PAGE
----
When the buses finally made it to Kakata and drove past the gates of the school the crowds went wild, absolutely wild. The students cheered, the drums banged, and the cymbals clashed. The noise was deafening. The senior students, all dressed up in their new bright red shirts and caps, leaned out the windows of the buses waving as younger students chased after them down the street. The excitement was contagious and I caught myself smiling and thinking about what a nice tradition this was, forgetting temporarily about the dogs and not realizing what might await them when the seniors actually got off the bus and on campus.

As the buses drove on into the city of Kakata for what I will call a “victory lap,” everyone moved back onto campus and assembled on the football field. Then, 10 minutes later the seniors arrived and the place erupted into chaos yet again. Seniors students got off the buses and some of the smarter freshmen students started running the opposite direction but they didn’t get very far. I thought it was a joke, part of a skit that was played out every year, but then I actually looked into the faces of some of them running and there was fear, a real fear in their eyes, and even tears. I looked back toward the crowd and saw some (not all) seniors pushing freshman to the ground and then sitting or standing on top of them for pictures. Often times one foot was placed on the head of the freshman and while they were posing for pictures they pretended to push their heads into the ground. They stood on top of the freshman and posed for pictures that made them look as though they had just conquered some sort of wild animal. Imagine the photos with a hunter standing proudly next to his kill….that’s how it was…except the “kill” was a freshman student being treated like an actual dog. Other seniors made gestures and movements that mimicked animals humping each other, just like animals do when they try to assert dominance over each other. Some of the freshman complied ever so obediently with everything and others ran, but no one really fought back….they were all too humiliated, demoralized, and dehumanized….and they knew there would be retributions later if they did. My stomach was in knots, my mind racing, my heart breaking, my anger boiling.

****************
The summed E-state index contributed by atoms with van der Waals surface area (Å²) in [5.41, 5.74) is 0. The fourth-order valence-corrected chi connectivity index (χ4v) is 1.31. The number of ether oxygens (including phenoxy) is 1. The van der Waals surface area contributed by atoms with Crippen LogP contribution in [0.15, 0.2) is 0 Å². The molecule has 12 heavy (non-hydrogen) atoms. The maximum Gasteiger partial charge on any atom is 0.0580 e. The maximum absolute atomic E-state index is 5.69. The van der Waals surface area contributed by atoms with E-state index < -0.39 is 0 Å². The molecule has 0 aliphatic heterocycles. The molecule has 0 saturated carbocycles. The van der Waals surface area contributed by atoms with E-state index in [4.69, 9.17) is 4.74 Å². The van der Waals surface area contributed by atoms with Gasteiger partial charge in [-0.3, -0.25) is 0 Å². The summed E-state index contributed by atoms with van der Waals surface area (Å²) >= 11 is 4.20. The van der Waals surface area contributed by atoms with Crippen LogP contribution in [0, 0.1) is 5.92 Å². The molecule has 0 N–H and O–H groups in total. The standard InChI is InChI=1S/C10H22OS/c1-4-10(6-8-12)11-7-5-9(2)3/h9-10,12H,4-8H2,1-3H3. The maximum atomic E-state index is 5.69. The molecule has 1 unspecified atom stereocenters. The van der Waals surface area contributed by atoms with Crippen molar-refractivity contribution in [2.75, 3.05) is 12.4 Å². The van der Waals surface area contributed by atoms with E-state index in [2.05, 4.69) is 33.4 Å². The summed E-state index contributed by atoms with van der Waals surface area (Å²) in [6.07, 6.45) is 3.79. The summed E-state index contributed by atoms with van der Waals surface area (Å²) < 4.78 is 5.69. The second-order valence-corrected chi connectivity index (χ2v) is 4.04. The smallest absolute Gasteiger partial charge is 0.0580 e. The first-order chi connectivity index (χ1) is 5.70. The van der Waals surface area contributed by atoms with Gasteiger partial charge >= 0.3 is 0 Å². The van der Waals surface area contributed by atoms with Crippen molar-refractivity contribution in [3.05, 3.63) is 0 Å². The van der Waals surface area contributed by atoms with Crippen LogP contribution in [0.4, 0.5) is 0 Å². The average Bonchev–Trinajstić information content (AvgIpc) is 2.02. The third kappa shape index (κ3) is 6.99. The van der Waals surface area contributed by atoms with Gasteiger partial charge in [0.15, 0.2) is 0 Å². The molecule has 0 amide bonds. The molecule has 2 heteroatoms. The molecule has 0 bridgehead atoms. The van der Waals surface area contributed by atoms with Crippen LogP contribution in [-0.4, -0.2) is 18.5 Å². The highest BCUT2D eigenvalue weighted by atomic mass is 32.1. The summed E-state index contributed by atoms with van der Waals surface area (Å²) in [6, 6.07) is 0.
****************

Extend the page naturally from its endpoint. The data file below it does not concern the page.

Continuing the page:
Thankfully though there were some teachers, administrators, and concerned community women there who were willing to fight back on the children’s behalf. When they saw freshman being taken advantage of they jumped right in and started trying to restore dignity to the freshman by pulling them up of the ground, throwing the seniors off of them, and yelling with a voice so serious, “run.” I don’t know why these women came to campus that day, if they were just passing through or they knew the horrors that awaited the children that day, but I thank God for brave women like them willing to stand up and fight for what is right. Meanwhile, other teachers stood back and did nothing, contributing to the injustice with their inaction.  Still, others though were laughing and discussing with each other about how “it was just tradition, the seniors were only giving back what was given to them three years ago.”